Any blank wall is soon covered. However much of it is graffiti, tolerated but not widely admired.
A distinction is made between graffiti and street art although it often appears together on the same wall. One local explained, “graffiti is words and tags all the same style which are done for other graffiti “artists”. It is generally without artistic merit. Street art is for the public. Much like any art the purpose varies. It can be to purely entertain, make a statement, be political, ask a question, and provoke emotion, positive or negative.”
The artist is communicating directly to the public without filters.
Huge pieces cover the side of apartment buildings, and then, look down and you spot something incidental or tiny, almost hidden.
The artists can be well-established internationally known names, local or relative newcomers, who are known for their style, choice of materials, subject matter or choice of locations. They demand respect for their views, artistic skills or ingenuity in finding original, amusing or even dangerous settings for their work. Some pieces are part of a series – for those in the know, even part of an international series.
Quick and dirty was a previous definition of street art. Relying on stencils or paste ups so artists could arrive, get the work quickly onto the wall and leave. It was secretive and mysterious. Now they can take their time and there has been an explosion of different techniques and larger pieces. “tape is the new paint”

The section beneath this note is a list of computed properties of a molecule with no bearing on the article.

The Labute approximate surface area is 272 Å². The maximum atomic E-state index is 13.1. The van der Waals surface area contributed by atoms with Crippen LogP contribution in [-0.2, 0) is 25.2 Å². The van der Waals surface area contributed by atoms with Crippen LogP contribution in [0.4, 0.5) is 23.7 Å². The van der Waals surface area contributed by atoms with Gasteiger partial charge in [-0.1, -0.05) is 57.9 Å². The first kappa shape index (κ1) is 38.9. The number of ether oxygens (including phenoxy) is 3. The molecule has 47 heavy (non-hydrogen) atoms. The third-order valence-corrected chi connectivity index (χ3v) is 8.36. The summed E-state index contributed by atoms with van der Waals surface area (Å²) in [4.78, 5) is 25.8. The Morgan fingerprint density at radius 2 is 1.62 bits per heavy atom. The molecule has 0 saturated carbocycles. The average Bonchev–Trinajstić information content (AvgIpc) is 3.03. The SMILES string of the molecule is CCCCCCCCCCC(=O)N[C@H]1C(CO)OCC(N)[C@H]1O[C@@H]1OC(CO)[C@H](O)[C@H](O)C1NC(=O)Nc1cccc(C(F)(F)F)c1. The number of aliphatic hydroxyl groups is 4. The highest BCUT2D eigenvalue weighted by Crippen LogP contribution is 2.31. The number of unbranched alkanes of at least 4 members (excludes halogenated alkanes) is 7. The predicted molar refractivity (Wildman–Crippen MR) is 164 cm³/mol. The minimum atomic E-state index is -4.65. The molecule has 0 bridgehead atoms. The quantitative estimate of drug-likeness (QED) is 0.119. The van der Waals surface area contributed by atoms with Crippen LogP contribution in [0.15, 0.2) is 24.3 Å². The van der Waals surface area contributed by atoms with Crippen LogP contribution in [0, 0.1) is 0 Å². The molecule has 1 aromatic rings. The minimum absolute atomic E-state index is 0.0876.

Many of the more well known artists were working in the 1980s and 90’s which is when they established their reputations.
Now street art in Berlin is encouraged and there is an uneasy commercialisation. Much of the tourist income is boosted by the art. Some apparently spontaneous work is, in fact, paid advertising or heavily sponsored.
They have a street art festival and ironically, a street art gallery.
“Even street artists have to eat.”
In Berlin, of course, there was an ideal canvas; The Berlin Wall. In the 1980’s much of the Western side was already covered in graffiti. When the wall came down almost 2 kilometers of it was preserved and street artists were chosen to paint the blank side i.e. the former East side, work that commented on separation and unity. Known as the East Side gallery, it is a huge tourist draw although many works have faded over the years. A recent drive to get the artists to repaint some of the work, proved provocative.
Even the local cemetery has adopted the street art oeuvre.
We opted for a street art tour. It can only be a 2 hour snapshot as much work is temporary, either by design, or as a reaction to change in the neighborhood. Much like any audio guide in a gallery it enhanced our experience with insights into the “street art scene”
Frank, our guide, had long legs and we had to keep up with his pace and his commentary but by the end we were able to recognize the work of individual artists and some of the intentions behind the various work.
So sometimes messy, sometimes intriguing or beautiful, street art in Berlin is in your face and if you care to look deeper there are artists trying to communicate with you!